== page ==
But we don’t have that, and right now — in light of this and that and the other thing in the real world we’re looking at — it seems right to send the Abrams tanks. I hope and pray — yep, I’m repeating myself — that it is…

This is what a Leopard 2 looks like. This one was just a prototype, but it was the only image I could find in the public domain.

 

2022: The Year in Obits

That headline may seem odd, but I was just trying to think of something that sort of addressed my topic, but wouldn’t sound as nekulturny as “Top Five Dead People of 2022.” Which would have reflected the post more honestly.

Anyway…

This is a time of year when newspapers and other outlets crank out “Best _____ of the Year” lists. I’m not sure why they still do it. In the dead-tree days, we had a reason: It was the time of year when you had the greatest amount of space (on account of all the Christmas-shopping ads) and the least amount of real news. But I guess the beast still has to be fed. We also did it because at that time when content was badly needed, a lot of people were taking end-of-year vacations, before things got busy in January. And this didn’t require reporting — someone just needed the patience to dig through the year’s pages.

Such non-news stories generally mean little to me. “Best Books of 2022” means nothing to me, because I’ve never been interested in the hot books of the moment. When I read, I’m going to choose from the best (or at least, most engaging to me) of that which has been published since (and frequently before) Gutenberg, knowing that I’ll never live long enough to read everything I’d like to read from the best of the 19th century, not to mention other eras. Why waste time on the latest tattle, or the hottest young novelist?

And as I’ve grown older — and especially since COVID — I’ve gotten the same way about current movies. Why go see the “Avatar” sequel when I didn’t much like the original, and I can stream something like “The Grapes of Wrath” or “His Girl Friday,” or “Is Paris Burning?” far more cheaply and conveniently, and without some popcorn-munching kid kicking the back of my seat? (By the way, those three aren’t my three fave films. They just popped into my head, for different reasons. They are: the film I won’t let myself watch until I finally finish reading Steinbeck’s original, which I have steadily failed to do; my actual fave comedy; and a film I’d always meant to see, but didn’t see until recently, and I was more impressed than I thought I would be.)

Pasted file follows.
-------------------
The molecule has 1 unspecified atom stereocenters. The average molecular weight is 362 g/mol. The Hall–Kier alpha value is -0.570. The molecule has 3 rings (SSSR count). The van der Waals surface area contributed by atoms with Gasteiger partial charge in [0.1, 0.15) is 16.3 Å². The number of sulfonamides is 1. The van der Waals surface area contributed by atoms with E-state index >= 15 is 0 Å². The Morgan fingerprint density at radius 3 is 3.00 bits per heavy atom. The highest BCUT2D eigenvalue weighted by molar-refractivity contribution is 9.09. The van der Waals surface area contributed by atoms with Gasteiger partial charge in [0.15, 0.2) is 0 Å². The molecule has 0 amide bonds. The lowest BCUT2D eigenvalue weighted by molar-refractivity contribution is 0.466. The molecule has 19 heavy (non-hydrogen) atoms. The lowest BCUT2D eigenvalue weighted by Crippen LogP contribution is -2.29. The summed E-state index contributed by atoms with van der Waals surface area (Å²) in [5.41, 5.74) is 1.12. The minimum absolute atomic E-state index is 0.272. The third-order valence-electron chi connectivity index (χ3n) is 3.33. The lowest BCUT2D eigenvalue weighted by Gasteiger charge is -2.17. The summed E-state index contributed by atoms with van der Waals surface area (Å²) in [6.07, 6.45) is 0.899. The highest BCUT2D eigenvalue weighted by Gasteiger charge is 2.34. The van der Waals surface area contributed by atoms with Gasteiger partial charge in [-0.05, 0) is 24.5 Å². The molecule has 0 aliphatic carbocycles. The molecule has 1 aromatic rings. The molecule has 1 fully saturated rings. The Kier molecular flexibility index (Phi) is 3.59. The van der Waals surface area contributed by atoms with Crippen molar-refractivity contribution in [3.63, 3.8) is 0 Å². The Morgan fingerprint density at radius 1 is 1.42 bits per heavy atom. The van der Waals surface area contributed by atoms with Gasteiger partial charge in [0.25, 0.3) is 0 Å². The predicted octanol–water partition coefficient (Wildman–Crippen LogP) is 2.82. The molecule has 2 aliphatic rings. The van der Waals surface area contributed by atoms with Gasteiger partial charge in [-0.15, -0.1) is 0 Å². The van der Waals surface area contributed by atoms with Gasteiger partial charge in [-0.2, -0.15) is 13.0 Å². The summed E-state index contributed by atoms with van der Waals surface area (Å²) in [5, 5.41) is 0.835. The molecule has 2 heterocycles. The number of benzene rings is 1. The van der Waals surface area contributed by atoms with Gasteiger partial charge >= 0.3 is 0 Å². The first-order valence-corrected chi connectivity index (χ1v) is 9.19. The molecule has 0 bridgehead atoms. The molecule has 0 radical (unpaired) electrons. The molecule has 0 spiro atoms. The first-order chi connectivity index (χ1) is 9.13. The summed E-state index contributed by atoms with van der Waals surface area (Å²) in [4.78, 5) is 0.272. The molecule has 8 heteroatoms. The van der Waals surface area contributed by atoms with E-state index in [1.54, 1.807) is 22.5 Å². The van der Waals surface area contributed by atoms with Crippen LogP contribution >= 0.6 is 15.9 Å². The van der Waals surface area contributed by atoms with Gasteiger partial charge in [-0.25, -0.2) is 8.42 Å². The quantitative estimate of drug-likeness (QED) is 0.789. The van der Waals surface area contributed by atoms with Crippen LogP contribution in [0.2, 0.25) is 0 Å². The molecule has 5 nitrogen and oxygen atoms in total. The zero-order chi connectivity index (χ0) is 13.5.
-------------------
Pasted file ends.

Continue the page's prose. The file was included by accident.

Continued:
But you know what does interest me, aside from Dave Barry’s always-entertaining review of the year? The annual list of who died. I like to be reminded of the passing of people who have left a significant mark on our world — not so much because it tells me something about the past year, but because it provides a fascinating, personal perspective on the entire time in which they lived. It’s an interesting, fresh way of being reminded why the world I live in is the way it is, told through the lives of people who played memorable roles in making it that way. These deaths bring history to life, you might say.

And occasionally I’m surprised by the deaths I have missed. I was particularly surprised to learn that Bette Davis had left our presence in 2022, when she would have been 114. (She actually died at a more reasonable age in 1989.) It took me a moment to realize why The State had placed her picture with this story, and initially the search function was unhelpful. But then I searched on “Davis” instead of “Bette,” and found that someone associated with publishing the “Extra” pages of The State‘s e-edition didn’t recognize that the screen legend was not Miles Davis’ wife, Betty. So it was worse than simply misspelling “Bette” in the cutline.

But we all make mistakes — you’ll probably spot some below — so let’s move on from that before I get embarrassed, too.

Looking back, here are the Top Five People Who Actually Died this year, in my view…

Dang it! I don’t have time to whittle it down that far! With apologies to Nick Hornby, here are the Top 25. Of course, I’m putting them in order, so you can see what would have been my Top Five. But I thought those would all be boringly obvious, and it was more interesting to keep going:

  1. Elizabeth II — I doubt I need to explain this, except to say that I had to think for a moment before putting her ahead of the first pope to abdicate in 700 years. But still, she was such a part of our lives for SO long. She set too many records to get bumped to second place. And Pope Benedict only held on for less than eight years before, you know, quitting. Lilibet wasn’t one to quit. And she was a good queen.